My position on healthcare can be boiled down to a simple policy question, and method of answering it. Should it be possible to die of starvation in America? The answer: if it's possible for the answer to be 'no,' it's not okay for the answer to be 'yes.' Everything beyond that builds upon that foundation -- harm we can avoid, we should avoid. Rebecca Onie has a great TED talk about her program, Health Leads, that seeks to deal with that basic level of care. She encourages her audience to seek to recontextualize the hospital waiting room, as a place not to wait in when you're sick, but a place to get and to stay healthy.
I love the way she talks about healthcare in this talk, especially at the end --
I believe that at the end of the day when we measure our healthcare, it will not be by the diseases cured, but by the diseases prevented. It will not be by the excellence of our technologies or the sophistication of our specialists, but by how rarely we needed them. And most of all, I believe that when we measure healthcare, it will be, not by what the system was, but by what we chose it to be.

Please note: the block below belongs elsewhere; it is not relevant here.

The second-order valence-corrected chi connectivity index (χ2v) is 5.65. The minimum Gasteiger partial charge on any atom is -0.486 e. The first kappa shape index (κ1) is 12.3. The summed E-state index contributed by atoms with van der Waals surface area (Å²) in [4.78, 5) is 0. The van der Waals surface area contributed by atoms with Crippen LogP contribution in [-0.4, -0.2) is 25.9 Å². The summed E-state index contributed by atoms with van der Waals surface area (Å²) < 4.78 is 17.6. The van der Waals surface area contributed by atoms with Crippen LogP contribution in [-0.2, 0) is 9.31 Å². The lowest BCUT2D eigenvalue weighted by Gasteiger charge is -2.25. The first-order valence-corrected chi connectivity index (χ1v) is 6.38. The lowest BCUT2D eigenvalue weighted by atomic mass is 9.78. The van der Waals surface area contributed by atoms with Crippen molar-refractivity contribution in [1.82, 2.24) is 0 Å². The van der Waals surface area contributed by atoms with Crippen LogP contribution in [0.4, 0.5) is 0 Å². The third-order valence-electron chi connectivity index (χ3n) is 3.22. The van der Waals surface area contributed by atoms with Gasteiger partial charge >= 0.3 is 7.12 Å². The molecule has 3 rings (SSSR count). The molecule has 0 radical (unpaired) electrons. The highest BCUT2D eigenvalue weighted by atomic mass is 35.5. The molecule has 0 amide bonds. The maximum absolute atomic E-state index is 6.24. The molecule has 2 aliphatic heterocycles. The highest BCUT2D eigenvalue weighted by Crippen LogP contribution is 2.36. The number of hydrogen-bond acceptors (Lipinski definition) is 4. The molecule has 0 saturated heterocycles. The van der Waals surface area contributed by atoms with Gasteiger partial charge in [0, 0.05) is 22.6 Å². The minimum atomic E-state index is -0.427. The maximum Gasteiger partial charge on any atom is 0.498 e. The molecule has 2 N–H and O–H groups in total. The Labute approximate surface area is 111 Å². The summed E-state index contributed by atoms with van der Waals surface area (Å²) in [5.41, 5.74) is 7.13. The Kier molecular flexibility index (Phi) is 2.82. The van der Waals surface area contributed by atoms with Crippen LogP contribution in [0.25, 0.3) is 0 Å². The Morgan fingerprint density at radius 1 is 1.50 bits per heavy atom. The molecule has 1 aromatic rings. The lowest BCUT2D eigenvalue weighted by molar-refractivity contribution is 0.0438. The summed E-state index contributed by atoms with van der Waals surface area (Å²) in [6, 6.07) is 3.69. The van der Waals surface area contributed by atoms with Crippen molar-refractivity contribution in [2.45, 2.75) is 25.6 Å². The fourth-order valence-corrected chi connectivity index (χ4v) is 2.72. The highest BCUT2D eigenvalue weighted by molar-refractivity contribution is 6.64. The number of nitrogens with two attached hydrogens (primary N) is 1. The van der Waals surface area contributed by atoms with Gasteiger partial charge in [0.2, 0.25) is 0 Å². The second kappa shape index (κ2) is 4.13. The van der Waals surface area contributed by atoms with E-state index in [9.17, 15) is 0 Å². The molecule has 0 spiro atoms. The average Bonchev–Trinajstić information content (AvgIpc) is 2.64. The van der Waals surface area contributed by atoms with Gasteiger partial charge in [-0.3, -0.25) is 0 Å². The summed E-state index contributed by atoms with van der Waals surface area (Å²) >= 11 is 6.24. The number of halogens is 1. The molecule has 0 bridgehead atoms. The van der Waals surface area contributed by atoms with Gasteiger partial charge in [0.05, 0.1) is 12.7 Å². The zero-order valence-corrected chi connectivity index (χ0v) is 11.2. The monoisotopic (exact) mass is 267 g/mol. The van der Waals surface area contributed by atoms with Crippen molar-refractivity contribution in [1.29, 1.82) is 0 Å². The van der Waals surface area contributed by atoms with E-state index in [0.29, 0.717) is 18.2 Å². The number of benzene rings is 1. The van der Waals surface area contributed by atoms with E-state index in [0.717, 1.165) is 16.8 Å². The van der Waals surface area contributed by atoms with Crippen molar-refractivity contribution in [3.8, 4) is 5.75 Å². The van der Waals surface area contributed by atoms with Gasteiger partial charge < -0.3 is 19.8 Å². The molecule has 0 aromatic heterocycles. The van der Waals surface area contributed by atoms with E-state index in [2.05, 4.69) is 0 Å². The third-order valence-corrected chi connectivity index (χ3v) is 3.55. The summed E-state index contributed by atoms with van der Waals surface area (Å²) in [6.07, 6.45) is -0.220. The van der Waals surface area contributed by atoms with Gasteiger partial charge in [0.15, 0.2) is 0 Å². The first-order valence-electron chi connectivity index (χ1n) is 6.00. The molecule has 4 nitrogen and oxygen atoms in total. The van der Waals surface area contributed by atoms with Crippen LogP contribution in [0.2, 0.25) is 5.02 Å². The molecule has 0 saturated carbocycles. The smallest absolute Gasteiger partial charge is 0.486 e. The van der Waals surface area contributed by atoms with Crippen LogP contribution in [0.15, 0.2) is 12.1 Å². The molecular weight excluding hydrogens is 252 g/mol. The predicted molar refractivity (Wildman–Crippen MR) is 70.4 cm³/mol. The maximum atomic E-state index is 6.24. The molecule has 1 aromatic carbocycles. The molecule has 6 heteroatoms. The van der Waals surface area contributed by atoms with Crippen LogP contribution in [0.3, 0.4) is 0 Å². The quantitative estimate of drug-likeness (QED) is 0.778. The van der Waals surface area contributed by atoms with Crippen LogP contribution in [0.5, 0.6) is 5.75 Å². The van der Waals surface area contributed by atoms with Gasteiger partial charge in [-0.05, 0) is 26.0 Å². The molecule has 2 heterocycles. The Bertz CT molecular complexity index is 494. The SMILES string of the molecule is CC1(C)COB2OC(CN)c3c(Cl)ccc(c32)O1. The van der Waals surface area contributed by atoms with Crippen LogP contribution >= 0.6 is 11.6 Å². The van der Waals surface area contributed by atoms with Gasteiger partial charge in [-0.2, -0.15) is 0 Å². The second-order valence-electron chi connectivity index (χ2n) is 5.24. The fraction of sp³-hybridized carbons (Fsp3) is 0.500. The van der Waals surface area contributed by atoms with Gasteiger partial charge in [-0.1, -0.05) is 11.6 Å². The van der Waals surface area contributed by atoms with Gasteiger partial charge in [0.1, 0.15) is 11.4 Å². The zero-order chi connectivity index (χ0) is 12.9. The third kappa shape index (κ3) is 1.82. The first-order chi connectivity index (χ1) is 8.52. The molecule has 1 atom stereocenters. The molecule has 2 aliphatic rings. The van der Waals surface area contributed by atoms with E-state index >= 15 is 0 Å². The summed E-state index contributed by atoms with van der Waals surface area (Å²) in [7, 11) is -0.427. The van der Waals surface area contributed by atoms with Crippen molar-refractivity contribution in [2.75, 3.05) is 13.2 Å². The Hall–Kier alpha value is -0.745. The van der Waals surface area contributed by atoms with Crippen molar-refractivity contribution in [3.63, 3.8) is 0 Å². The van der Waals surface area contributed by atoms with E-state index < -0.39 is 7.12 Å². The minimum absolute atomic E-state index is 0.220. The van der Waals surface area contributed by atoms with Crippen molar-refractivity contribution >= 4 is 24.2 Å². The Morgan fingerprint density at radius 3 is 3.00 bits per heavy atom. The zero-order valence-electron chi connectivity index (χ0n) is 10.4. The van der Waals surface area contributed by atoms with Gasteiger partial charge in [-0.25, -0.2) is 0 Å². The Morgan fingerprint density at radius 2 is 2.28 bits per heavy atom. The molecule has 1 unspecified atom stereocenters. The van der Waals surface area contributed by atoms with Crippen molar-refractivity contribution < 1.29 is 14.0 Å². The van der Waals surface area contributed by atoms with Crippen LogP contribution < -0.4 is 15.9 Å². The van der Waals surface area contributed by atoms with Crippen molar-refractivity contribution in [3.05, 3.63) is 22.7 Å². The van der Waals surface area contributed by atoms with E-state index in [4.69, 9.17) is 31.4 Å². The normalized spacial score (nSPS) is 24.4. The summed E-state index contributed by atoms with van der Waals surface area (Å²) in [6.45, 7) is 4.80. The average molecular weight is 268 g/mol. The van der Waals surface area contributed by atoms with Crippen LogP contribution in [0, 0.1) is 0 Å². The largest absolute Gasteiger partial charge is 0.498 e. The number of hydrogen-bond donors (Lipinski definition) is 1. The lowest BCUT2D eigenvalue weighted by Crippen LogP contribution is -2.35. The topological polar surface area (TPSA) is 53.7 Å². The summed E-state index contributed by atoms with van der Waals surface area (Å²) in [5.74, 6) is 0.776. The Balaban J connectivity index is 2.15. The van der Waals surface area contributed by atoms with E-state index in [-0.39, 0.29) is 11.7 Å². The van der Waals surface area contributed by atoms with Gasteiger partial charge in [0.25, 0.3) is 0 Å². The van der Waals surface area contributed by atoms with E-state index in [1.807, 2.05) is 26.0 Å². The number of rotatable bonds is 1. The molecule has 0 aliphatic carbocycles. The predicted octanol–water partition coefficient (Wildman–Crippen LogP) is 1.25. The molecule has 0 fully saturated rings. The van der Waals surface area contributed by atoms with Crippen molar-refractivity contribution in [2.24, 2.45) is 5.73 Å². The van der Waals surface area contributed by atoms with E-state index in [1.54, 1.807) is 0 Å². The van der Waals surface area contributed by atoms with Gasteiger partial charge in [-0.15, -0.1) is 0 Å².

I hear a lot of talk about how we need more doctors. How we need people to funnel into the profession, how important it is that we keep them here, in America. I like the argument that we should need less -- that we ought to be trying to minimize the number of doctors necessary, replacing them with much less demanding jobs that basically entail offering people help to stay healthy.
This talk is a great example of one of the ways in which our common sense view of healthcare is best served by simply reversing it.